KEY TAKEAWAY: The news out of AACR, from the media’s standpoint, is that Keytruda (Merck) scored a huge win with the press release that cancer patients can live longer with Keytruda and chemotherapy, but beyond the hype doctors are questioning the data and saying “I need to more”.
The pharmaceutical industry is making inroads against cancer and that’s great news for patients, but Oncology is a very complicated medical practice. The media, however, hungry for any news is blasting Merck’s press releases all over the Internet. However, doctors aren’t so sure.
Based on a Medscape poll, 52% of medical professionals were unsure or said no using the Keytruda combination as a frontline therapy.
In addition, some doctors are saying they want to see the data firsthand.
But what about patients? Patients want a good quality of life but the side effects were almost universal — 99.8 percent of patients who received Keytruda and chemotherapy experienced them. And among those in the comparison group, who got a placebo and chemotherapy, 99 percent reported side effects. The most common issues in both groups were nausea, anemia and fatigue.
So will patients want to deal with these nasty side effects for a few more months of life? And then there is the cost of the combination treatment which could be prohibitive to some patients.
BMS Takes a Different Approach
BMS’s trial looked at how the combination of its immunotherapy drugs, Opdivo and Yervoy, compared with chemotherapy in a group of people with lung cancer. It was the only company coming out with a treatment based strictly on immunotherapy.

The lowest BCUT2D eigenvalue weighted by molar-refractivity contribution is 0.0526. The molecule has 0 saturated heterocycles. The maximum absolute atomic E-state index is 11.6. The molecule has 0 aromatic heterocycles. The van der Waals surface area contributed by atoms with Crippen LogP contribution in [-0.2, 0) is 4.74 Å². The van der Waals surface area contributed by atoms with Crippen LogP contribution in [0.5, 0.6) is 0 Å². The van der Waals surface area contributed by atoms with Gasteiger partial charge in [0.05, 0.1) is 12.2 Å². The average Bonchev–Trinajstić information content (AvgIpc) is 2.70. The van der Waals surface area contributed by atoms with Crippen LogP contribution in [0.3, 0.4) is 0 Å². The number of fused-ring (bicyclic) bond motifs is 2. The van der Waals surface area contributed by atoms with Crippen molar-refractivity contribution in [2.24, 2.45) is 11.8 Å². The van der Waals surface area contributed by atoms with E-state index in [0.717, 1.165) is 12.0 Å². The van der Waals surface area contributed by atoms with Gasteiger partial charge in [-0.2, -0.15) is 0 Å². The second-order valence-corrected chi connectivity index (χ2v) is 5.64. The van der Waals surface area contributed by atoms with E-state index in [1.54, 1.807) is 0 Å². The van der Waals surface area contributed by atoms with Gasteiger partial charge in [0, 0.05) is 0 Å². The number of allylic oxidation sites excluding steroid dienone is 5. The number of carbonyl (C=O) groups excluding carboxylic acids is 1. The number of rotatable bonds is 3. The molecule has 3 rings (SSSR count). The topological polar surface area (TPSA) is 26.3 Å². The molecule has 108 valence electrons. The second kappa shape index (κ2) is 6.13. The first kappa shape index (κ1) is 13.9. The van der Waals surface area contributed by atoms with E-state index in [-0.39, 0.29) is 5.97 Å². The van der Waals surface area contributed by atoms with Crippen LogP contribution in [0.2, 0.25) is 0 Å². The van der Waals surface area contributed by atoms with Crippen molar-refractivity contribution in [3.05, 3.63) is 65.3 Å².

In addition to being the only trial based strictly on immunotherapy, BMS’s also was the only one to use a biomarker called tumor mutation burden. The idea is that the more mutations a tumor has, the more likely the immune system will be able to recognize and go after it.
The trial found that of the patients with a high TMB — 45% of the patients in the trial qualified — the combination managed to prevent progression longer than for people treated with chemotherapy. The median progression-free survival in the 139 patients treated with the immunotherapy combination was 7.2 months, while in the 160 treated with chemotherapy it was 5.5 months.
“It’s a journey. What you’re seeing today is the tip of the iceberg,” Namouni said. “More work is needed to better understand this disease and continue to bring combinations like Opdivo and Yervoy to patients. But not every patient’s the right patient in our case.”
Namouni said the reason for going more precise, as opposed to taking the broader route that other cancer drugmakers have taken, stems from the way we’ve learned about infectious disease.
“I don’t think we’re going to go backwards,” he said. “I think we can only go forward by being very precise and understanding the drivers of a given disease, not just to the organ where the disease belongs, but the real driver of cancer and then target that with some medicine.”
In the end the battle of press releases is only having an effect on the stock price because analysts like to wage bets. Oncologists are the ones who are going to make the ultimate decision about which treatment is recommended for patients with NSLC. Right now the jury is out…